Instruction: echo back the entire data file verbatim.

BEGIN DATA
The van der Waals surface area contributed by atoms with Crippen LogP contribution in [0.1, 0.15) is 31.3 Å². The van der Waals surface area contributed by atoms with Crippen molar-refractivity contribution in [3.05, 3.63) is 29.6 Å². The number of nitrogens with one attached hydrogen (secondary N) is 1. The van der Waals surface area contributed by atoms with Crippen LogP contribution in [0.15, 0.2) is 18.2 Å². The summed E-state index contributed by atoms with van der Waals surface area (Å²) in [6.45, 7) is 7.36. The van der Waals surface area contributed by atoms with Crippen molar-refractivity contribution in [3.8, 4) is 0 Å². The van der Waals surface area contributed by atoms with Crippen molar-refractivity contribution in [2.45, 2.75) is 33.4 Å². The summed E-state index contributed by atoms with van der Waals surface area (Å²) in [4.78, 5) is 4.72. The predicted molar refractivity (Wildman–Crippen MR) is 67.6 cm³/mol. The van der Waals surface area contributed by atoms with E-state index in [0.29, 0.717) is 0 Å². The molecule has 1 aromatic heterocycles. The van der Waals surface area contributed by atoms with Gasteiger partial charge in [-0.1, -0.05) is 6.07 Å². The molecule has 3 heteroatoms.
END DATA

The van der Waals surface area contributed by atoms with Crippen LogP contribution in [0.1, 0.15) is 31.3 Å². The van der Waals surface area contributed by atoms with Crippen molar-refractivity contribution in [3.05, 3.63) is 29.6 Å². The number of nitrogens with one attached hydrogen (secondary N) is 1. The van der Waals surface area contributed by atoms with Crippen LogP contribution in [0.15, 0.2) is 18.2 Å². The summed E-state index contributed by atoms with van der Waals surface area (Å²) in [6.45, 7) is 7.36. The van der Waals surface area contributed by atoms with Crippen molar-refractivity contribution in [3.8, 4) is 0 Å². The van der Waals surface area contributed by atoms with Crippen molar-refractivity contribution in [2.45, 2.75) is 33.4 Å². The summed E-state index contributed by atoms with van der Waals surface area (Å²) in [4.78, 5) is 4.72. The predicted molar refractivity (Wildman–Crippen MR) is 67.6 cm³/mol. The van der Waals surface area contributed by atoms with E-state index in [0.29, 0.717) is 0 Å². The molecule has 1 aromatic heterocycles. The van der Waals surface area contributed by atoms with Gasteiger partial charge in [-0.1, -0.05) is 6.07 Å². The molecule has 3 heteroatoms.